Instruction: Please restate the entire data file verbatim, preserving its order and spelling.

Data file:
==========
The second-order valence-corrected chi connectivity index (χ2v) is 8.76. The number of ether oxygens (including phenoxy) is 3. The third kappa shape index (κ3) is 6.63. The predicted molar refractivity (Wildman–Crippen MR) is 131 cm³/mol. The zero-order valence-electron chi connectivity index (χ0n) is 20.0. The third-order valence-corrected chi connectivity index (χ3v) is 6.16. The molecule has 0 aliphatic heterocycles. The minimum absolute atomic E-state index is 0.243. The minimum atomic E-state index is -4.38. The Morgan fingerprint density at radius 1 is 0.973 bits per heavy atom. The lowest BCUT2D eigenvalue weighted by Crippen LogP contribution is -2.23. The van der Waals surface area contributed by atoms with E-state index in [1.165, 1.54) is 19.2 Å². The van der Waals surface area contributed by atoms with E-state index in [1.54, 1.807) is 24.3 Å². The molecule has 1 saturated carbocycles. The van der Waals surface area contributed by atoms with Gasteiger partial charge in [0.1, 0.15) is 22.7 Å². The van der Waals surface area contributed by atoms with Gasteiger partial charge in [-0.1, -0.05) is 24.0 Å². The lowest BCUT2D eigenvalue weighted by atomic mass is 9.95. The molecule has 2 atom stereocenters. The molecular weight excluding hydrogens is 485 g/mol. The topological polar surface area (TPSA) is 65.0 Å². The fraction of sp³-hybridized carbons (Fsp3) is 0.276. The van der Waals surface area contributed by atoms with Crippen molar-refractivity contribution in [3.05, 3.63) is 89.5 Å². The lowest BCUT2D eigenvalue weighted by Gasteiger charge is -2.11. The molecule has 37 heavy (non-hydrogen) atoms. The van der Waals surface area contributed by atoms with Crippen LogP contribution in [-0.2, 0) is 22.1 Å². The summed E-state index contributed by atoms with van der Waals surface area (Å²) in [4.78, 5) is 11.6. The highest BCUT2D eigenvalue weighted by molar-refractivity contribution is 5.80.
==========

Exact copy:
The second-order valence-corrected chi connectivity index (χ2v) is 8.76. The number of ether oxygens (including phenoxy) is 3. The third kappa shape index (κ3) is 6.63. The predicted molar refractivity (Wildman–Crippen MR) is 131 cm³/mol. The zero-order valence-electron chi connectivity index (χ0n) is 20.0. The third-order valence-corrected chi connectivity index (χ3v) is 6.16. The molecule has 0 aliphatic heterocycles. The minimum absolute atomic E-state index is 0.243. The minimum atomic E-state index is -4.38. The Morgan fingerprint density at radius 1 is 0.973 bits per heavy atom. The lowest BCUT2D eigenvalue weighted by Crippen LogP contribution is -2.23. The van der Waals surface area contributed by atoms with E-state index in [1.165, 1.54) is 19.2 Å². The van der Waals surface area contributed by atoms with E-state index in [1.54, 1.807) is 24.3 Å². The molecule has 1 saturated carbocycles. The van der Waals surface area contributed by atoms with Gasteiger partial charge in [0.1, 0.15) is 22.7 Å². The van der Waals surface area contributed by atoms with Gasteiger partial charge in [-0.1, -0.05) is 24.0 Å². The lowest BCUT2D eigenvalue weighted by atomic mass is 9.95. The molecule has 2 atom stereocenters. The molecular weight excluding hydrogens is 485 g/mol. The topological polar surface area (TPSA) is 65.0 Å². The fraction of sp³-hybridized carbons (Fsp3) is 0.276. The van der Waals surface area contributed by atoms with Crippen molar-refractivity contribution in [3.05, 3.63) is 89.5 Å². The lowest BCUT2D eigenvalue weighted by Gasteiger charge is -2.11. The molecule has 37 heavy (non-hydrogen) atoms. The van der Waals surface area contributed by atoms with Crippen LogP contribution in [-0.2, 0) is 22.1 Å². The summed E-state index contributed by atoms with van der Waals surface area (Å²) in [4.78, 5) is 11.6. The highest BCUT2D eigenvalue weighted by molar-refractivity contribution is 5.80.